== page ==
Flotation bikes or "fat bikes" are becoming more and more popular, and for winter touring it's the perfect bike. The Mukluk that I used performed great. I felt very comfortable with the wide tires on snowy and icy roads, as well as in deeper snow, and the bike was very comfortable to both load and ride, and yes, push. It does takes some practice to get the tire pressure just right and to get a sense for conditions and how the bike slides, and thus when to add or subtract pressure to the front or back fatties. Winter isn't just for commuting anymore. Touring on a fat bike may not get you there super fast, but it's super fun!
Here are some thoughts that I had for winter touring after my trip:
-Keep touring distances lower than you would normally plan to do. Winter and fat bikes can slow you down a bit.
-Invest in pogies. For winter travel these are key. Thanks Hans!
-Also, abandon cycling shoes and booties for plain old winter boots. These will be warmer and will make being both on and off the bike easier, especially in snowy conditions. Quality Bicycle Products also recently launched a new brand, 45NRTH, and they are making some cool winter bike boots specifically for winter touring and racing.
-Travel with several CO2 cartridges (well, you'll need a bit more to inflate the fatties, but less pumping can save time).***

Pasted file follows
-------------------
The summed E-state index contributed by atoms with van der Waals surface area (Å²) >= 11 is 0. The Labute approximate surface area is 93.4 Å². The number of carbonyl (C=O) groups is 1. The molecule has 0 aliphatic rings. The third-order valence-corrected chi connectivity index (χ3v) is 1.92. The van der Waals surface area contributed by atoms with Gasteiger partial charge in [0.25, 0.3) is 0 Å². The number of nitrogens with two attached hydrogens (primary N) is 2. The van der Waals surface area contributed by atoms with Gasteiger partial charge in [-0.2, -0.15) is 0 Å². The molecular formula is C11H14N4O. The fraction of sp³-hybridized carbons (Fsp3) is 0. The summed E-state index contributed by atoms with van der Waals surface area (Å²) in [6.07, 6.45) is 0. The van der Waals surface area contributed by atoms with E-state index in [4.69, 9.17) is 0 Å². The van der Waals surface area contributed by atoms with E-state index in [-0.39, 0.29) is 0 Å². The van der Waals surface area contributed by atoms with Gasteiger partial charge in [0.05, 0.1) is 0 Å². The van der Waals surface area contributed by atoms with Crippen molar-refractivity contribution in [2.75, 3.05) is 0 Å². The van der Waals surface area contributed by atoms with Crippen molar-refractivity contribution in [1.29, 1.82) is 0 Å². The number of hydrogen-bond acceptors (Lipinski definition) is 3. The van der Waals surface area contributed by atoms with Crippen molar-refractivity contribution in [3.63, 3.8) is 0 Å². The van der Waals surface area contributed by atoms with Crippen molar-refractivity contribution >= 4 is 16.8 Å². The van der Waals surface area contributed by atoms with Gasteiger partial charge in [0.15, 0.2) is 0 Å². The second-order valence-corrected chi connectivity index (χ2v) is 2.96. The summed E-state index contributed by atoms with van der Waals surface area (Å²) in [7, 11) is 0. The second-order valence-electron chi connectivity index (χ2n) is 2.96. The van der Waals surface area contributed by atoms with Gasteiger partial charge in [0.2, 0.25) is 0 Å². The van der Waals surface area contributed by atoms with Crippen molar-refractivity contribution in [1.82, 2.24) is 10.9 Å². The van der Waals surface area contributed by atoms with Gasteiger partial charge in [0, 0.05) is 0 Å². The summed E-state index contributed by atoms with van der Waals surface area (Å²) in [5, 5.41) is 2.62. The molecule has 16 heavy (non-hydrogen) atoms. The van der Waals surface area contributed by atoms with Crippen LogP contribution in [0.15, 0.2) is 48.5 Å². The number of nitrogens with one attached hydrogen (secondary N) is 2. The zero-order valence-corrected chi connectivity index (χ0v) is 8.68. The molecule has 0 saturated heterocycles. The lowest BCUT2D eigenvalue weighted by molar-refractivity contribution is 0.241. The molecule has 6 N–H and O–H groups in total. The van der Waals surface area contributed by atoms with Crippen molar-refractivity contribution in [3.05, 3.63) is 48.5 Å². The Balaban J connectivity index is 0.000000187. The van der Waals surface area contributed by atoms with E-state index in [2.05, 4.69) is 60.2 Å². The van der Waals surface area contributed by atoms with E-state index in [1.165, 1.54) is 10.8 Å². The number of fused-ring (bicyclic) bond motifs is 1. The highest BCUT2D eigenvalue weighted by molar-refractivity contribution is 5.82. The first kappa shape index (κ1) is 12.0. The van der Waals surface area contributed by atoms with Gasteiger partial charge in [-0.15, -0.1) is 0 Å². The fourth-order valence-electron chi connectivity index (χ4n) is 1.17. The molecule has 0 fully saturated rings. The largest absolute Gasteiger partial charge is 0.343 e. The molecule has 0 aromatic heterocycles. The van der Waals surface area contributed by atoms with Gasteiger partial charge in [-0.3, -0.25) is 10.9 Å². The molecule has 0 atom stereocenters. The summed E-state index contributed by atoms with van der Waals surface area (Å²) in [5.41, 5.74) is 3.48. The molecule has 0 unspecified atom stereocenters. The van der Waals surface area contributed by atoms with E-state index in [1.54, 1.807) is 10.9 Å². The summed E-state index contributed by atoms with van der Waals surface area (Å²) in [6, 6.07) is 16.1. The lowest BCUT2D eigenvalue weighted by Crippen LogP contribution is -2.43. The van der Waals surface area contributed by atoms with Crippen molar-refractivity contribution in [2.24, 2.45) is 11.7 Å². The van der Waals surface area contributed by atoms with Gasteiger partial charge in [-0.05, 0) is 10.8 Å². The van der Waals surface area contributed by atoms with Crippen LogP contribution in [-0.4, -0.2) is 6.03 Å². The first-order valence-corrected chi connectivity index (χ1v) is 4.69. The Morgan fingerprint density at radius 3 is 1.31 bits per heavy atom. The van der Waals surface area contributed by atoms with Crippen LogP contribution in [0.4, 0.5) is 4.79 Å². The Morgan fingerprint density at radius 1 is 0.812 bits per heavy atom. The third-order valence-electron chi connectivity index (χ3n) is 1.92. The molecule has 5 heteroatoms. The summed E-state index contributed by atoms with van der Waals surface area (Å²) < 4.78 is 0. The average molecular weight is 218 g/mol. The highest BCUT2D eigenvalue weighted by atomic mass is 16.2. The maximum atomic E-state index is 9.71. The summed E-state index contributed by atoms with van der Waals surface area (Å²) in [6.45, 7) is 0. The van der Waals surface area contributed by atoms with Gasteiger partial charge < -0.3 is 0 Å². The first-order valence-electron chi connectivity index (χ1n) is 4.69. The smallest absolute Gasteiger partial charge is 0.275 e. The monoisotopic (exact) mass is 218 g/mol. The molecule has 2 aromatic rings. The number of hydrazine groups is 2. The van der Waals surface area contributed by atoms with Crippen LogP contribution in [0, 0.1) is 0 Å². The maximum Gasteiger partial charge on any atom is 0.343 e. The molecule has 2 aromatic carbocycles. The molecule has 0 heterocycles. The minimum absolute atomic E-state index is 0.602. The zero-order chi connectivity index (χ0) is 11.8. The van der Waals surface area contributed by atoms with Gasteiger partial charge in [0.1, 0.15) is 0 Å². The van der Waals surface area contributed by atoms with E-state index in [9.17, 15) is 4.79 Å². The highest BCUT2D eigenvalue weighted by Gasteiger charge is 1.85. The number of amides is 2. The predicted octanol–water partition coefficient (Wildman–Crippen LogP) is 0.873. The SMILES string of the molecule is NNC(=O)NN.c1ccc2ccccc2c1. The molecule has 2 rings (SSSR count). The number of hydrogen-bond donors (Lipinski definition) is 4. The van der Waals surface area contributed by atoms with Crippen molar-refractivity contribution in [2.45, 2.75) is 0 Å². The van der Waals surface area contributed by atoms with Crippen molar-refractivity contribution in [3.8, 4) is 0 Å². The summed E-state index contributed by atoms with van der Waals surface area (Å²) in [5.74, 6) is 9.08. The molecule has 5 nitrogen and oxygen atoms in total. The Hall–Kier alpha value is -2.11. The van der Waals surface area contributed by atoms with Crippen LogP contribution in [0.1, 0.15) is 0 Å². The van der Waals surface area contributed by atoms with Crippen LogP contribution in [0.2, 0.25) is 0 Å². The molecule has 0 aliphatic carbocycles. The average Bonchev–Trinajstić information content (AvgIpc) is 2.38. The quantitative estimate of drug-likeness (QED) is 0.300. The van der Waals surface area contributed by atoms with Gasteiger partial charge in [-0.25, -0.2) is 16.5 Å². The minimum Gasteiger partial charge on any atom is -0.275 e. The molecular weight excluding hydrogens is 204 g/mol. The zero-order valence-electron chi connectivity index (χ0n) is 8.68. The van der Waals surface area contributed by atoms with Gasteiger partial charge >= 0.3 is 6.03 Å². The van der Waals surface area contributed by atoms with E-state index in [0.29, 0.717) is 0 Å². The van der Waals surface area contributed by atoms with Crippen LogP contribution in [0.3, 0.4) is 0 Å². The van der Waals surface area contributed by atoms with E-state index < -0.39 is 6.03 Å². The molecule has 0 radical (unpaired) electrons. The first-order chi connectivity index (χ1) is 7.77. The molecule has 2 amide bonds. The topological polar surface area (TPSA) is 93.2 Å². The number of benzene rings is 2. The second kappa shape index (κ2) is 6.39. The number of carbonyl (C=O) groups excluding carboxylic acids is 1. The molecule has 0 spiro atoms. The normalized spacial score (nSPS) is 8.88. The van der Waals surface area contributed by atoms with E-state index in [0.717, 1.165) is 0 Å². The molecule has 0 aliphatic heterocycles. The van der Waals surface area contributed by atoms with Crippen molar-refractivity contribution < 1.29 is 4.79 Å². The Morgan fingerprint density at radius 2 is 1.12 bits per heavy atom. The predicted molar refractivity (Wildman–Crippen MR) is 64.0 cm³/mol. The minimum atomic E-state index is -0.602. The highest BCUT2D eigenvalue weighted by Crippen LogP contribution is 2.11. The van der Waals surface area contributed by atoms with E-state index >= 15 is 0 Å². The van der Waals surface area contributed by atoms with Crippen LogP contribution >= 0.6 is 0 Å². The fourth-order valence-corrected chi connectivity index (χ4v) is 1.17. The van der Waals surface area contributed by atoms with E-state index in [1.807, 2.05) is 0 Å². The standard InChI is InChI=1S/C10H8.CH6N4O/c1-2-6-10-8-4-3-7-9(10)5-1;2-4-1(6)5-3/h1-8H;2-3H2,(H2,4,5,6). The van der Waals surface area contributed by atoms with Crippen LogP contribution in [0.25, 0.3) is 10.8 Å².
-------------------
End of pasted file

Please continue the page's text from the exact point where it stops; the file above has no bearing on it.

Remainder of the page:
-If you need to fix a mechanical issue, think about pushing the bike until you find a bit of shelter (even just getting out of the wind is helpful) before you stop and try to fix something so you don't lose a lot of body heat. Basically, staying warm and being safe is more important than fixing your bike. Maybe it's safer to stay moving and to push a few miles into town than to be out trying to sort a mechanical problem or fix a flat. Think about warmth and safety first.
-I like to stay in cabins in the winter instead of tents. A warm fire at the end of the day and place to dry gear easily is very nice.
-Take more bicycle lights (and lithium batteries) than you normally do, as winter conditions can alter visibility fast. Also, definitely dismount and move way, way over when the snow plow is coming.
-I recommend being even more attuned to traffic and road conditions. Cars can slide too and vehicles will also have visibility issues.
-I also really like the waterproof rain cover for my helmet, keeping snow and rain from seeping into my winter hat. It's super dorky but it sheds snow and rain very well.
-I also keep important clothing and sleeping gear in dry bags.
Big Hole sunset, riding to Jackson, Montana...
*Last year I bonked on this road, but that's another story.
** Yup, you guessed it, only Mo was hike-a-biking, Bill road almost all of it. I tried to stay in his tracks but that was challenging, especially on the uphill portions.
*** Believe it or not we only had one flat, a slow leak, fixed in the comfort of the cabin.
If you prefer to wait for the snow and ice to melt before touring, check out some of Adventure Cycling's early spring tours, a great way to start your touring season, and to keep motivated:
This blog post originally appeared on the Adventure Cycling Association blog. Check it out as you'll find more great content there. Our thanks to Mo for letting us re-post this story here. -Kid